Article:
Gerard Manley Hopkins is, in a letter from 1880, asking a friend what he thinks of Wagner:
This is a barbarous business of greatest this and supreme that that Swinburne and others practice. What is the thing that has been? The same that shall be. Everything is vanity and vexation of spirit. (Penguin, p. 194)
Hopkins was a wise man. Many echo Ecclesiastes but few mean it. Hopkins had an answer to this problem, the one I would expect, as evident in the title of this 1888 sonnet-plus:
That Nature is a Heraclitean Fire and of the Comfort of the Resurrection
Cloud-puffball, torn tufts, tossed pillows | flaunt forth, then chevy on an air-
built thoroughfare: heaven-roysterers, in gay-gangs | they throng; they glitter in marches.
Down roughcast, down dazzling whitewash, | wherever an elm arches,
Shivelights and shadowtackle in long | lashes lace, lance, and pair.
Heraclites reduced all things to fire. Water is fire; clouds are fire. Hopkins is turning to a Classical source to find remind himself that all is vanity.
Delightfully the bright wind boisterous | ropes, wrestles, beats earth bare
Of yestertempest's creases; | in pool and rut peel parches
Squandering ooze to squeezed | dough, crust, dust; stanches, starches
Squadroned masks and manmarks | treadmire toil there
Footfretted in it. Million-fuelèd, | nature's bonfire burns on.
But quench her bonniest, dearest | to her, her clearest-selvèd spark
Man, how fast his firedint, | his mark on mind, is gone!
The editor tells me that “parches” are “flat cakes of mud from wheels, etc.” – never would have guessed that. The imaginative paradox is bold here, with nature’s fire demonstrated by a rainstorm, by mud, air, water, and earth. Man is the center of Nature, her “dearest,” yet he too is just a spark, soon extinguished.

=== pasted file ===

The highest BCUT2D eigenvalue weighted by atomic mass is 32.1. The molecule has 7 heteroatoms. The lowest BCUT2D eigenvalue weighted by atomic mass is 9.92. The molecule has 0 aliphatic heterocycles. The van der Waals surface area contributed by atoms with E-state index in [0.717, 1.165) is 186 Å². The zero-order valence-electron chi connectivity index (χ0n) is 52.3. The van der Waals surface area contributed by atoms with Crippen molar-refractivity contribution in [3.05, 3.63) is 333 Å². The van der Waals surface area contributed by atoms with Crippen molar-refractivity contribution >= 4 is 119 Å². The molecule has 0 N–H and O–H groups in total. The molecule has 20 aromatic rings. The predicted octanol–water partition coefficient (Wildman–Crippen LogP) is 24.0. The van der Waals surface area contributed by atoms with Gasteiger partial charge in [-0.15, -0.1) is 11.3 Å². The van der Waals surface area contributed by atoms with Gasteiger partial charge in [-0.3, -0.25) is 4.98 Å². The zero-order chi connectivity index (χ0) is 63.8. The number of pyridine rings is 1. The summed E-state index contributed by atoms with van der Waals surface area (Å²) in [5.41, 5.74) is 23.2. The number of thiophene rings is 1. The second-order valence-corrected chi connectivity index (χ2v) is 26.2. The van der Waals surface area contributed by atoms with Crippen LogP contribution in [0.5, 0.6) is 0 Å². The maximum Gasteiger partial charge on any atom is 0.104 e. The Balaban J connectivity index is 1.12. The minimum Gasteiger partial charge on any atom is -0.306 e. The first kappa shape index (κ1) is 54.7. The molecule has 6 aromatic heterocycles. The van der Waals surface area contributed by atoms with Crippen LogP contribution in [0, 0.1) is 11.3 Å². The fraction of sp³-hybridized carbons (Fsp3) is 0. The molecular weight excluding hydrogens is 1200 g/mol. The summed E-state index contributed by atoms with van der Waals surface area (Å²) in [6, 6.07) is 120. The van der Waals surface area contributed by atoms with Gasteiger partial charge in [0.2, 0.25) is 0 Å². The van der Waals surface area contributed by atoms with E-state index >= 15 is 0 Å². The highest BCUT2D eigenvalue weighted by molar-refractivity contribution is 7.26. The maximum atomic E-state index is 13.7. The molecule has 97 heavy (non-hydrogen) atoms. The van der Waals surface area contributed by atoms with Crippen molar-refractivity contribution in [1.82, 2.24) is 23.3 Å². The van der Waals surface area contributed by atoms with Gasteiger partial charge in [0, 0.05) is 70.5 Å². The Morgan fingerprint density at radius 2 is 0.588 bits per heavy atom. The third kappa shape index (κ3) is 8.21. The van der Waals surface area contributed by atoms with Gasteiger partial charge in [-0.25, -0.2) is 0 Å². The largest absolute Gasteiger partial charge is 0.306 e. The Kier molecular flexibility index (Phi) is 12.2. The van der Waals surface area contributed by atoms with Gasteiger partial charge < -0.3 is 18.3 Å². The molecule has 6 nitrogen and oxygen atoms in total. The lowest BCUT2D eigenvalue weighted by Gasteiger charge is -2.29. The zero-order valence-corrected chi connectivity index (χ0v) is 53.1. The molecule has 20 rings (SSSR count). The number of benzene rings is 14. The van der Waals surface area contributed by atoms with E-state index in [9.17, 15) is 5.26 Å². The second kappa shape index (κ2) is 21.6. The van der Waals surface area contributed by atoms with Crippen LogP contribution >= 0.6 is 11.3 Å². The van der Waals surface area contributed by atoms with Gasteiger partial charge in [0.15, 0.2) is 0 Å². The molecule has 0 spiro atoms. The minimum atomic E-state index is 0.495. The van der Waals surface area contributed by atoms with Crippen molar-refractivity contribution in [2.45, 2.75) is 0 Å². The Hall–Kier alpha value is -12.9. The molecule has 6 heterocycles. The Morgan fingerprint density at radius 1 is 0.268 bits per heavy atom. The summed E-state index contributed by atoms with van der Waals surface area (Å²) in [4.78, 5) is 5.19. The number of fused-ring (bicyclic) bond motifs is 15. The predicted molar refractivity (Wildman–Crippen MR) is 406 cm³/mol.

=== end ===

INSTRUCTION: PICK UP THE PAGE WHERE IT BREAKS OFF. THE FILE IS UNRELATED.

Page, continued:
This was probably a bad place for a break since “gone” will rhyme with “shone” below. I find the alliteration of Hopkins so overpowering that I never notice his rhyming. I do not think I remembered that he rhymed so consistently. But his rhymes are pretty ordinary. It is everything else that is new.
Both are in an unfathomable, all is in an enormous dark
Drowned. O pity and indig | nation! Manshape, that shone
Sheer off, disseveral, a star, | death blots black out; nor mark
Is any of him at all so stark
But vastness blurs and time | beats level. Enough! the Resurrection,
A heart's-clarion! Away grief's gasping, | joyless days, dejection.
In the letter to Robert Bridges that includes this sonnet, Hopkins says its subject is also that of a sermon which will be “put plainly,” unlike the poem which is “not at all so plainly,” but once he hits “Enough!” the content becomes more conventional, returning to the Catholic Church. I would not call Hopkins a heretic – the idea is ridiculous – but some of the paths by which he reaches orthodox opinion are very much his own.
Across my foundering deck shone
A beacon, an eternal beam. | Flesh fade, and mortal trash
Fall to the residuary worm; | world's wildfire, leave but ash:
In a flash, at a trumpet crash,
I am all at once what Christ is, | since he was what I am, and
This Jack, joke, poor potsherd, | patch, matchwood, immortal diamond,
Is immortal diamond.
The last line has three stress marks, on “Is,” “im-,” and “dia-.” Adjacent stresses are standard with Hopkins (“Jack, joke,” “patch, match-“). Or maybe “diamond” is an “outride,” more of Hopkins’s own private prosody.
To follow Newman, many kinds of assent have been imaginatively supported by Hopkins’s unusual mortal trash, at this point saved from the wildfire by his friend Bridges, not ash yet. Some of the assent has been religious of the Christian kind, other of the literary.
If, more sensibly, you would like to read the poem without my interruptions, it is at the Poetry Foundation.